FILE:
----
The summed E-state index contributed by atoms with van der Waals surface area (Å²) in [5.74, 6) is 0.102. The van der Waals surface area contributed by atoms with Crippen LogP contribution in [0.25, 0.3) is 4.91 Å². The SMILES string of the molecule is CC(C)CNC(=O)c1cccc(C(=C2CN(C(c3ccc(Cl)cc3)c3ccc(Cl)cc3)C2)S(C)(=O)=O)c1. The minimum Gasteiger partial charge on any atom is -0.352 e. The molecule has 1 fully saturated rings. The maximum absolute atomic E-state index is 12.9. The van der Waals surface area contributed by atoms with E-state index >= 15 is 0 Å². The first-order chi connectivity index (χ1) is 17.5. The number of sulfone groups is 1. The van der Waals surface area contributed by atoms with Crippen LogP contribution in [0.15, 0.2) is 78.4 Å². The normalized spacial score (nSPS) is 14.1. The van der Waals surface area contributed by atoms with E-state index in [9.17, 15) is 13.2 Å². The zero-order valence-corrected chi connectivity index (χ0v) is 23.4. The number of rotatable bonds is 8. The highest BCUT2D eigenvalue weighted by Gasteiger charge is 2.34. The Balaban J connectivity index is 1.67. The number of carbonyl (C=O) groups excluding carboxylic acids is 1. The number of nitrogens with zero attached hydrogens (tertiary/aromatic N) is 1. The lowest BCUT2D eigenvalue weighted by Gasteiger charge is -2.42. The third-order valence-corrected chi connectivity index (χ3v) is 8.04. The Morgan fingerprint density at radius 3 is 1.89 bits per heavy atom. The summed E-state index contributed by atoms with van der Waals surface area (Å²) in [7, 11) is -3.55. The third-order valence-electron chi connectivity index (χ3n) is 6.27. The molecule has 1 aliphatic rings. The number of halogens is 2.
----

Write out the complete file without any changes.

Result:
The summed E-state index contributed by atoms with van der Waals surface area (Å²) in [5.74, 6) is 0.102. The van der Waals surface area contributed by atoms with Crippen LogP contribution in [0.25, 0.3) is 4.91 Å². The SMILES string of the molecule is CC(C)CNC(=O)c1cccc(C(=C2CN(C(c3ccc(Cl)cc3)c3ccc(Cl)cc3)C2)S(C)(=O)=O)c1. The minimum Gasteiger partial charge on any atom is -0.352 e. The molecule has 1 fully saturated rings. The maximum absolute atomic E-state index is 12.9. The van der Waals surface area contributed by atoms with E-state index >= 15 is 0 Å². The first-order chi connectivity index (χ1) is 17.5. The number of sulfone groups is 1. The van der Waals surface area contributed by atoms with Crippen LogP contribution in [0.15, 0.2) is 78.4 Å². The normalized spacial score (nSPS) is 14.1. The van der Waals surface area contributed by atoms with E-state index in [9.17, 15) is 13.2 Å². The zero-order valence-corrected chi connectivity index (χ0v) is 23.4. The number of rotatable bonds is 8. The highest BCUT2D eigenvalue weighted by Gasteiger charge is 2.34. The Balaban J connectivity index is 1.67. The number of carbonyl (C=O) groups excluding carboxylic acids is 1. The number of nitrogens with zero attached hydrogens (tertiary/aromatic N) is 1. The lowest BCUT2D eigenvalue weighted by Gasteiger charge is -2.42. The third-order valence-corrected chi connectivity index (χ3v) is 8.04. The Morgan fingerprint density at radius 3 is 1.89 bits per heavy atom. The summed E-state index contributed by atoms with van der Waals surface area (Å²) in [7, 11) is -3.55. The third-order valence-electron chi connectivity index (χ3n) is 6.27. The molecule has 1 aliphatic rings. The number of halogens is 2.